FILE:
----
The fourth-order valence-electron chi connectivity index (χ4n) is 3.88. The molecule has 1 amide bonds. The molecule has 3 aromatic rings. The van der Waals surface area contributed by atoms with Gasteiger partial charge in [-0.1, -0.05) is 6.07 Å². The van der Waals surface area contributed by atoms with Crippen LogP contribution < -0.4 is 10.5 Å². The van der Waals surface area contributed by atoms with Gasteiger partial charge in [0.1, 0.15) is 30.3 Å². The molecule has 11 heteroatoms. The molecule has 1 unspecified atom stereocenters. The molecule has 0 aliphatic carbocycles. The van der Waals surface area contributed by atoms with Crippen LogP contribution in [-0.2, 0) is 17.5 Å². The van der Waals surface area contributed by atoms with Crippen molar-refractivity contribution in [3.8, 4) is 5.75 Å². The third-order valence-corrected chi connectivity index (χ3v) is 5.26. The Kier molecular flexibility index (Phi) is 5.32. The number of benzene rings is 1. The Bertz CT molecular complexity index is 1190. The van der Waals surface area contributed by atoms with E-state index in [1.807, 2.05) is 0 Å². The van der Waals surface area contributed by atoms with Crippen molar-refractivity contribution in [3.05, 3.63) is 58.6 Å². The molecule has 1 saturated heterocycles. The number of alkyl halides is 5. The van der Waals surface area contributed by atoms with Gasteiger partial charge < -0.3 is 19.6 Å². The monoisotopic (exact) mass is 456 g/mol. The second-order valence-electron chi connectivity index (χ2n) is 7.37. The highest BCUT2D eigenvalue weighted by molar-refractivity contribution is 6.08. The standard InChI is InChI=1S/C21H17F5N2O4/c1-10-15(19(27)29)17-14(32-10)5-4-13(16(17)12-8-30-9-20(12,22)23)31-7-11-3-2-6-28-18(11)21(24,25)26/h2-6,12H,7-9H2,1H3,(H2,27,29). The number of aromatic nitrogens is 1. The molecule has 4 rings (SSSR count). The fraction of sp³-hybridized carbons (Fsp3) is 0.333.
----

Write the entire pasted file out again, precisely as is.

The fourth-order valence-electron chi connectivity index (χ4n) is 3.88. The molecule has 1 amide bonds. The molecule has 3 aromatic rings. The van der Waals surface area contributed by atoms with Gasteiger partial charge in [-0.1, -0.05) is 6.07 Å². The van der Waals surface area contributed by atoms with Crippen LogP contribution < -0.4 is 10.5 Å². The van der Waals surface area contributed by atoms with Gasteiger partial charge in [0.1, 0.15) is 30.3 Å². The molecule has 11 heteroatoms. The molecule has 1 unspecified atom stereocenters. The molecule has 0 aliphatic carbocycles. The van der Waals surface area contributed by atoms with Crippen LogP contribution in [-0.2, 0) is 17.5 Å². The van der Waals surface area contributed by atoms with Crippen molar-refractivity contribution in [3.8, 4) is 5.75 Å². The third-order valence-corrected chi connectivity index (χ3v) is 5.26. The Kier molecular flexibility index (Phi) is 5.32. The number of benzene rings is 1. The Bertz CT molecular complexity index is 1190. The van der Waals surface area contributed by atoms with E-state index in [1.807, 2.05) is 0 Å². The van der Waals surface area contributed by atoms with Crippen molar-refractivity contribution in [3.05, 3.63) is 58.6 Å². The molecule has 1 saturated heterocycles. The number of alkyl halides is 5. The van der Waals surface area contributed by atoms with Gasteiger partial charge < -0.3 is 19.6 Å². The monoisotopic (exact) mass is 456 g/mol. The second-order valence-electron chi connectivity index (χ2n) is 7.37. The highest BCUT2D eigenvalue weighted by molar-refractivity contribution is 6.08. The standard InChI is InChI=1S/C21H17F5N2O4/c1-10-15(19(27)29)17-14(32-10)5-4-13(16(17)12-8-30-9-20(12,22)23)31-7-11-3-2-6-28-18(11)21(24,25)26/h2-6,12H,7-9H2,1H3,(H2,27,29). The number of aromatic nitrogens is 1. The molecule has 4 rings (SSSR count). The fraction of sp³-hybridized carbons (Fsp3) is 0.333.